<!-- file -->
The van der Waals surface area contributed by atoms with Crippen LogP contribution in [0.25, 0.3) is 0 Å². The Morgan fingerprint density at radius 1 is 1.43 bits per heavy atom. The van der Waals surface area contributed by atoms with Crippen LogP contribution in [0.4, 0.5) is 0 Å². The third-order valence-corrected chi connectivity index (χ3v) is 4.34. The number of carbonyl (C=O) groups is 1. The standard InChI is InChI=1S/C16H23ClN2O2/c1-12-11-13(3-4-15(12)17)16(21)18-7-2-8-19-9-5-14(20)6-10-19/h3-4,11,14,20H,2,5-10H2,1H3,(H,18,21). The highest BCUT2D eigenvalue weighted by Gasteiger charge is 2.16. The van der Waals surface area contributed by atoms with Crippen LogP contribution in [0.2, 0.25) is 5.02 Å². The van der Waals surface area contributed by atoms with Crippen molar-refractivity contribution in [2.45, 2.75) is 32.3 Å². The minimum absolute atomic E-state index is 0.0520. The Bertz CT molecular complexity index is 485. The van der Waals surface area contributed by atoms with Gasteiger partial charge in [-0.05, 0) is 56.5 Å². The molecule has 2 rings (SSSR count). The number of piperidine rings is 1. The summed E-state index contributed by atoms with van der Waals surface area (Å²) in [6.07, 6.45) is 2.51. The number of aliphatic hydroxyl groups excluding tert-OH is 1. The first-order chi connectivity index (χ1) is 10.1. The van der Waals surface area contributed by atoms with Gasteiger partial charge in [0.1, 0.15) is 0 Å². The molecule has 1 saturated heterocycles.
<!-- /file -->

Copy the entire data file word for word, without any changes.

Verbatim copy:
The van der Waals surface area contributed by atoms with Crippen LogP contribution in [0.25, 0.3) is 0 Å². The Morgan fingerprint density at radius 1 is 1.43 bits per heavy atom. The van der Waals surface area contributed by atoms with Crippen LogP contribution in [0.4, 0.5) is 0 Å². The third-order valence-corrected chi connectivity index (χ3v) is 4.34. The number of carbonyl (C=O) groups is 1. The standard InChI is InChI=1S/C16H23ClN2O2/c1-12-11-13(3-4-15(12)17)16(21)18-7-2-8-19-9-5-14(20)6-10-19/h3-4,11,14,20H,2,5-10H2,1H3,(H,18,21). The highest BCUT2D eigenvalue weighted by Gasteiger charge is 2.16. The van der Waals surface area contributed by atoms with Crippen LogP contribution in [0.2, 0.25) is 5.02 Å². The van der Waals surface area contributed by atoms with Crippen molar-refractivity contribution in [2.45, 2.75) is 32.3 Å². The minimum absolute atomic E-state index is 0.0520. The Bertz CT molecular complexity index is 485. The van der Waals surface area contributed by atoms with Gasteiger partial charge in [-0.05, 0) is 56.5 Å². The molecule has 2 rings (SSSR count). The number of piperidine rings is 1. The summed E-state index contributed by atoms with van der Waals surface area (Å²) in [6.07, 6.45) is 2.51. The number of aliphatic hydroxyl groups excluding tert-OH is 1. The first-order chi connectivity index (χ1) is 10.1. The van der Waals surface area contributed by atoms with Gasteiger partial charge in [0.1, 0.15) is 0 Å². The molecule has 1 saturated heterocycles.